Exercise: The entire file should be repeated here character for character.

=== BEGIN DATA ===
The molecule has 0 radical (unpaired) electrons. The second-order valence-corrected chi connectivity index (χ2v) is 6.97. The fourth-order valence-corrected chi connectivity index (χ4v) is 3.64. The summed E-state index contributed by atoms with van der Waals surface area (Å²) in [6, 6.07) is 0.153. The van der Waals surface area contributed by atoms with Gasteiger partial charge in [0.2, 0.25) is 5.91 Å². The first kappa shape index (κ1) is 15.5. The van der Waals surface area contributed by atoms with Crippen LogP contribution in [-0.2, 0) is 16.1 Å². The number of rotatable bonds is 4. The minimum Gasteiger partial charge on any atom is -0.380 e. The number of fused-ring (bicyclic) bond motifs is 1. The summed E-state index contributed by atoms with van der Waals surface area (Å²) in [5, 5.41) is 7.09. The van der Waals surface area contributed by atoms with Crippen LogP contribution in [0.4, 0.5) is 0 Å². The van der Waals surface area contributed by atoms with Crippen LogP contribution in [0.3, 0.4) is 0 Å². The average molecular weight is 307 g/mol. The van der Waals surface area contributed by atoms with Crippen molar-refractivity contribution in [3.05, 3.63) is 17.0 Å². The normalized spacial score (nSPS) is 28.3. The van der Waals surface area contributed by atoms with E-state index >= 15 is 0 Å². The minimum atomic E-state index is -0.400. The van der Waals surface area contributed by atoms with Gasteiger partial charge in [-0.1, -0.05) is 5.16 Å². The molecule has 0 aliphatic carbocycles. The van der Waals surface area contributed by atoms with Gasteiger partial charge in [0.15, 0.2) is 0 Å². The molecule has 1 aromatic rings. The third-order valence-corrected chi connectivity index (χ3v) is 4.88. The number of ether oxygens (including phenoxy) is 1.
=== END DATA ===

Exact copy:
The molecule has 0 radical (unpaired) electrons. The second-order valence-corrected chi connectivity index (χ2v) is 6.97. The fourth-order valence-corrected chi connectivity index (χ4v) is 3.64. The summed E-state index contributed by atoms with van der Waals surface area (Å²) in [6, 6.07) is 0.153. The van der Waals surface area contributed by atoms with Gasteiger partial charge in [0.2, 0.25) is 5.91 Å². The first kappa shape index (κ1) is 15.5. The van der Waals surface area contributed by atoms with Crippen LogP contribution in [-0.2, 0) is 16.1 Å². The number of rotatable bonds is 4. The minimum Gasteiger partial charge on any atom is -0.380 e. The number of fused-ring (bicyclic) bond motifs is 1. The summed E-state index contributed by atoms with van der Waals surface area (Å²) in [5, 5.41) is 7.09. The van der Waals surface area contributed by atoms with Crippen LogP contribution in [0.4, 0.5) is 0 Å². The van der Waals surface area contributed by atoms with Crippen LogP contribution in [0.3, 0.4) is 0 Å². The average molecular weight is 307 g/mol. The van der Waals surface area contributed by atoms with Crippen molar-refractivity contribution in [3.05, 3.63) is 17.0 Å². The normalized spacial score (nSPS) is 28.3. The van der Waals surface area contributed by atoms with E-state index >= 15 is 0 Å². The minimum atomic E-state index is -0.400. The van der Waals surface area contributed by atoms with Gasteiger partial charge in [-0.1, -0.05) is 5.16 Å². The molecule has 0 aliphatic carbocycles. The van der Waals surface area contributed by atoms with Gasteiger partial charge in [0.15, 0.2) is 0 Å². The molecule has 1 aromatic rings. The third-order valence-corrected chi connectivity index (χ3v) is 4.88. The number of ether oxygens (including phenoxy) is 1.